Tuesday, August 31, 2010

More on fairness in economics: Ha-Joon Chang

Following our blog on economics and fairness yesterday, we thought we should point to another article on a similar theme by Ha-Joon Chang, the Cambridge economist whom Martin Wolf has called "probably the world's most effective critic of globalisation" (and his 2008 book Bad Samaritans is well worth reading.)

He points to some indisputable facts which somehow got overlooked in the growth of ideology over the past four decades.

"After three decades of deregulation and tax cuts for the rich, growth has slowed down, rather than accelerated, in almost all countries. The world economy, which was growing at about 3% in per capita terms in the "bad old days" of widespread regulation and punitive taxation for the rich in the 1960s and 70s, has grown at about half that rate in the last three decades. In Britain, average annual per capita income growth rate was 2.4% in the 60s and the 70s, when the country was allegedly suffering from the "British disease"; but it fell to 1.7% during 1990 to 2009, after it is supposed to have been cured of the disease thanks to Margaret Thatcher's heroic struggle in the 1980s."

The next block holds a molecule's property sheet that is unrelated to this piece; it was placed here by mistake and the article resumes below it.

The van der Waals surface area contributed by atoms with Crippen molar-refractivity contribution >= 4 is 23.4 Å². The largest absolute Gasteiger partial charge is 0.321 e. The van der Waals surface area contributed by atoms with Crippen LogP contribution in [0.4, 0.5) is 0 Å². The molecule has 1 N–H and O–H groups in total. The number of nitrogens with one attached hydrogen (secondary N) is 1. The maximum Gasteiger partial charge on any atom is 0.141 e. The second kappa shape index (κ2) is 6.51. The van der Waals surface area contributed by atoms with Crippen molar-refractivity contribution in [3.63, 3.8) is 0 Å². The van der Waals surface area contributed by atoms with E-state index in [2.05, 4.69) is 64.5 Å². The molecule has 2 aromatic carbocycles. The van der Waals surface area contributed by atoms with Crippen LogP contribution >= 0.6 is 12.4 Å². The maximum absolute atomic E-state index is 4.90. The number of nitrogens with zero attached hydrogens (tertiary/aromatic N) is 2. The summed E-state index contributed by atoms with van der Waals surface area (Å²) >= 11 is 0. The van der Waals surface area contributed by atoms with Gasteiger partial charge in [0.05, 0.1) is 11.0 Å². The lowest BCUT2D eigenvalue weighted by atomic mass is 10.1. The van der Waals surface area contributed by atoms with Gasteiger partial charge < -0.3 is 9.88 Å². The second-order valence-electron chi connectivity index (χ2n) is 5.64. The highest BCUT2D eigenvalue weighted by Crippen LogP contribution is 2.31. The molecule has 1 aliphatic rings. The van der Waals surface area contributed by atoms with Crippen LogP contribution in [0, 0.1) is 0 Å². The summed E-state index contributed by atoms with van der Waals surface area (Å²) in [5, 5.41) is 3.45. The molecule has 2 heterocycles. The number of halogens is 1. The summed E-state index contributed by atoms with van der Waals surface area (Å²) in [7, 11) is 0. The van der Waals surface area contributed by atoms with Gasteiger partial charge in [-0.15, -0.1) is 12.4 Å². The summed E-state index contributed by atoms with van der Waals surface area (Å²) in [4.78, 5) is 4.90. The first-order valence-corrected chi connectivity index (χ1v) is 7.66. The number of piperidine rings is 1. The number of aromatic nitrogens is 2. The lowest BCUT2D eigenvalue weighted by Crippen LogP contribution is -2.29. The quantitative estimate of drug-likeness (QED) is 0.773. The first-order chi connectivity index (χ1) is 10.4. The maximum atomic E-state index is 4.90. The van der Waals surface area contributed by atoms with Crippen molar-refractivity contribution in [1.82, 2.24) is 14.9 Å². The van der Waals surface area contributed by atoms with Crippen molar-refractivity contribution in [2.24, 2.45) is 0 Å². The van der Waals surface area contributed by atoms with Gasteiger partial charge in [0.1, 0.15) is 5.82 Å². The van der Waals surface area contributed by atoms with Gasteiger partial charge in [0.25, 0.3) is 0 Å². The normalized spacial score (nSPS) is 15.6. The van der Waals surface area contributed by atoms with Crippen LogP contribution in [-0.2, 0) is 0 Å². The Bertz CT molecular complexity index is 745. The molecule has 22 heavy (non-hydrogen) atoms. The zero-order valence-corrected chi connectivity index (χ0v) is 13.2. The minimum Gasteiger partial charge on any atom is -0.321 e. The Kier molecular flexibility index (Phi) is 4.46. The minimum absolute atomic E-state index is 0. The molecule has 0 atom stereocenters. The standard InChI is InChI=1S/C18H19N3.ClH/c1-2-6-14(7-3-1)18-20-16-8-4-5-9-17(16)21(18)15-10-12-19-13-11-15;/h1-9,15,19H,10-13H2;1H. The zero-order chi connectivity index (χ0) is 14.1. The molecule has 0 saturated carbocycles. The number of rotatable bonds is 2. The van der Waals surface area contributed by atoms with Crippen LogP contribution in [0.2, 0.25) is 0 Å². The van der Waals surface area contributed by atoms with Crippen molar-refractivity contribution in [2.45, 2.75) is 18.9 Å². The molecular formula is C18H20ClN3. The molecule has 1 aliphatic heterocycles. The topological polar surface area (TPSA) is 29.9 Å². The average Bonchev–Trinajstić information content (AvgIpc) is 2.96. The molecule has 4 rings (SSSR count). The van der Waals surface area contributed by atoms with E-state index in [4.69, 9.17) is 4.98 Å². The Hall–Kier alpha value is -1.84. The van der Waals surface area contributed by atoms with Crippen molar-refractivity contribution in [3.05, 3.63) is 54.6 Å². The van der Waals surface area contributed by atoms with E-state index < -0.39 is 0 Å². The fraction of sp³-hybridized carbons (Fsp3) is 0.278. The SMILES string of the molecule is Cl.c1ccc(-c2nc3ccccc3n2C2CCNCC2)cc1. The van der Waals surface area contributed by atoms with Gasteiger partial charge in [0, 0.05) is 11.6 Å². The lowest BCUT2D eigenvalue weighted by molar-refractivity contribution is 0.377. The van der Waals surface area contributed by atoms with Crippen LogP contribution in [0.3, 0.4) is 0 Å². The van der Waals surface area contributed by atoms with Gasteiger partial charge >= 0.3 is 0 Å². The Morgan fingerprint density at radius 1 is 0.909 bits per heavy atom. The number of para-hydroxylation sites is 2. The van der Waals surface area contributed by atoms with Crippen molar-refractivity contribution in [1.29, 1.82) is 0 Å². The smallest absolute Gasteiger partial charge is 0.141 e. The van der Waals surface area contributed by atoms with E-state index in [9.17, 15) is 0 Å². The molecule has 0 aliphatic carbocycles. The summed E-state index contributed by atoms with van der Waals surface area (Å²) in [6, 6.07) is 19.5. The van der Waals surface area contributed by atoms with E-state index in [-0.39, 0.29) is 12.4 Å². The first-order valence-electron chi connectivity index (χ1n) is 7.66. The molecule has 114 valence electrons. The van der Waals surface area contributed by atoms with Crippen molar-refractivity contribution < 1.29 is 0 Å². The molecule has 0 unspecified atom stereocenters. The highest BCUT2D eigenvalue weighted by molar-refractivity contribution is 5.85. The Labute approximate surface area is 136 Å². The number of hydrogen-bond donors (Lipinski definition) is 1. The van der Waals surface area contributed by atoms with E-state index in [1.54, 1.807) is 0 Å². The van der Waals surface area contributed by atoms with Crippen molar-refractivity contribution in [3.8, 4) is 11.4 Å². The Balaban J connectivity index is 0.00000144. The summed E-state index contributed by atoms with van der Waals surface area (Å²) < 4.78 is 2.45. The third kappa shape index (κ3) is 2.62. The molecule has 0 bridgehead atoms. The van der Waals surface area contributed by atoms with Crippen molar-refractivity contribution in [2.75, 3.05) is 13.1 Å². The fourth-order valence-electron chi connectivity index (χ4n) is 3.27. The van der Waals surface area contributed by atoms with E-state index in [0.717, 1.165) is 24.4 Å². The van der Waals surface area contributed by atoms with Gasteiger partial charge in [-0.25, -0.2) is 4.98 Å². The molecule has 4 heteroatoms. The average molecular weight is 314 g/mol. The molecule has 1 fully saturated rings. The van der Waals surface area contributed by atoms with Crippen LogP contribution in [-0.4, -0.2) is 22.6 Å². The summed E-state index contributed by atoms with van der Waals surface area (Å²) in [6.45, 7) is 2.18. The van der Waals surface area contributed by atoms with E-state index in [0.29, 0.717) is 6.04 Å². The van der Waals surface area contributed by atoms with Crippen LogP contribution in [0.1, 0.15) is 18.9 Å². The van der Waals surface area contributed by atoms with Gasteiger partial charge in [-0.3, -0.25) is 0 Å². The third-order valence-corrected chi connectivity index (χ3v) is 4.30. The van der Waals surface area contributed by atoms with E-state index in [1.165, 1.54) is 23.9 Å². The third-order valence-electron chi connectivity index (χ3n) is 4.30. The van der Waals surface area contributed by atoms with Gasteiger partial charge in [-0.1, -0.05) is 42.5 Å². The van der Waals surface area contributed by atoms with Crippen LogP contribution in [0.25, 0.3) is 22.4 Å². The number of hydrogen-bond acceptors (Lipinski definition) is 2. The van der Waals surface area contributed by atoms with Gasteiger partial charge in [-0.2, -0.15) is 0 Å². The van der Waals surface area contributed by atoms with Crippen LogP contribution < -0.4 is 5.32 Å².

Just another reminder of how badly most of the economics profession has fallen.


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